UC Hastings Secures Financing, Initiates Work for New Building

UC Hastings Law has secured $364 million in tax-exempt bond financing for construction of a 14-story, mixed-use complex that will replace Snodgrass Hall at 198 McAllister Street and add much-needed student housing.

With 356,000 square feet, the new building will include academic and retail space plus below-market graduate student housing for some 670 students from UC Hastings Law; the University of California, San Francisco; and other institutions of higher education. Demolition of Snodgrass Hall will begin on September 14, with occupancy set for June 2023. The developer is Greystar, the architect is Perkins & Will, and the general contractor is San Francisco-based Build Group.

This project represents the second phase of UC Hastings’ long-range plan to transform its two-block campus into a vibrant Academic Village at the nexus of San Francisco’s Civic Center, Mid-Market, and Tenderloin neighborhoods. The first phase concluded earlier this year with completion of the Cotchett Law Center at 333 Golden Gate Avenue. The college’s first new academic building in 40 years, it was designed to Platinum LEED standards with six stories and 57,000 square feet of smart classrooms, offices, and a Sky Deck overlooking City Hall.

“After years of planning and preparation, we successfully closed financing on our new 198 McAllister Street building,” said UC Hastings Chancellor & Dean David Faigman. “It’s been just two weeks since we dedicated the Cotchett Law Center, our new state-of-the art academic building. And now we’re preparing to break ground for the second phase in our Academic Village plan. I particularly want to acknowledge UC Hastings’ partnership with UCSF. The development of more than 600 units of much-needed graduate student housing is an example of institutional collaboration that is at the heart of the Academic Village concept.”

The 198 McAllister Street building is being funded through tax-exempt bonds, which UC Hastings will repay with revenue generated through the project. Features of the project include:

  • Classrooms, offices, an auditorium, and trial and appellate courtrooms
  • Below-market-rate graduate student housing, with a mix of efficiencies, studios, and one- and two-bedroom apartments
  • Residential amenities including 24-hour security, shared study rooms, an indoor-outdoor residential lounge, common kitchen, video room, laundry, fitness center, exterior atrium, exterior dog run, and bike storage
  • Ground-floor retail and café space

The building will significantly expand affordable student housing in the country’s most expensive real estate market. Both UC Hastings and UCSF have identified affordable student housing and shorter commutes as key concerns. Addressing these issues helps ensure that both schools will remain competitive in their markets.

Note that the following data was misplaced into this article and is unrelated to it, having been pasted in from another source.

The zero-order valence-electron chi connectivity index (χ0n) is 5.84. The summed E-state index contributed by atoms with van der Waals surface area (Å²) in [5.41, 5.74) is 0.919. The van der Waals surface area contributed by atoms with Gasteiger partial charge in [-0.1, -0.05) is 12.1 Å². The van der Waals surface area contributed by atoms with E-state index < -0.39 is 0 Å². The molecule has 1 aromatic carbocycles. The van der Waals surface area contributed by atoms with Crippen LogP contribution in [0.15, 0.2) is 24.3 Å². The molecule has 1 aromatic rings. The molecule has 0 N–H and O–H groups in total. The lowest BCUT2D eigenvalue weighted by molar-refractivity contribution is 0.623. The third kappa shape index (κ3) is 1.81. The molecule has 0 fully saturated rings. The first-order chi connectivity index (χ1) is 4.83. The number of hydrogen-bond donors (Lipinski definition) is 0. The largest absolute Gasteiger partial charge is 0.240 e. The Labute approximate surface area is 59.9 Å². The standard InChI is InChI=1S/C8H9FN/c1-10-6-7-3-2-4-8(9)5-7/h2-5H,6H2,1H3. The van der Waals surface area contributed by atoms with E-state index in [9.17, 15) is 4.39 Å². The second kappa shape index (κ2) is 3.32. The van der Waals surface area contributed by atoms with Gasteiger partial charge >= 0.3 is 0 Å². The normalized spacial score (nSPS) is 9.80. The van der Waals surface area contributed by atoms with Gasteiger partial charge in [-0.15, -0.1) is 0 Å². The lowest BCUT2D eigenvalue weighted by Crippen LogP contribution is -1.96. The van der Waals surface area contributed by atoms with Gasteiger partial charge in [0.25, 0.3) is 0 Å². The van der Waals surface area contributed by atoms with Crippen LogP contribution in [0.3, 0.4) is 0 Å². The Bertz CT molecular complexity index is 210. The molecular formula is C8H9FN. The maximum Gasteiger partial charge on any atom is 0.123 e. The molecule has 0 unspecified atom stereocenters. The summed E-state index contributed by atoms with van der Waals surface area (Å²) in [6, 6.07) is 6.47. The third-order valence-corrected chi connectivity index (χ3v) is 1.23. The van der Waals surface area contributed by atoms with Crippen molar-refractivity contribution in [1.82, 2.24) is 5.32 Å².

“UC San Francisco is delighted that 230 units (35%) will be dedicated to UC learners and employees, primarily from UCSF,” said UCSF Chancellor Sam Hawgood. “For many years, UCSF and UC Hastings have successfully collaborated on administrative matters and in academic programs, including the UCSF-UC Hastings Consortium on Law, Science and Health Policy.  The Academic Village on the UC Hastings Campus will further enable these collaborations. UC Hastings is conveniently located to many UCSF sites, including to our Parnassus Heights campus via the N-Judah. As UCSF plans to grow, particularly on the westside as part of the Comprehensive Parnassus Heights Plan, we are pleased that the UCSF community will have another reasonably priced housing option in San Francisco.”

Future Projects

The 198 McAllister project will be followed by the renovation and structural upgrade of the college’s iconic 28-story Tower at 100 McAllister Street. When that work is complete, the Tower and the new 198 McAllister Street building will house almost 1,000 students without displacing any residents of the adjoining neighborhoods. “San Francisco has a profound shortage of student housing, and this project and future phases of the Academic Village will help meet that need—in a transit-oriented way—while providing significant benefits to the Tenderloin community,” said State Senator Scott Wiener. “I commend UC Hastings for this important step.”

The anticipated fourth and final component of the Academic Village project is the redevelopment of the properties at 201-247 Golden Gate Avenue, owned by UNITE HERE Local 2. UC Hastings and the union have entered into an option agreement that would lead to replacement of the existing one- and two-story buildings with a new union hall and Local 2 offices, along with academic and residential facilities for UC Hastings and, potentially, other universities. Development partners are being recruited.

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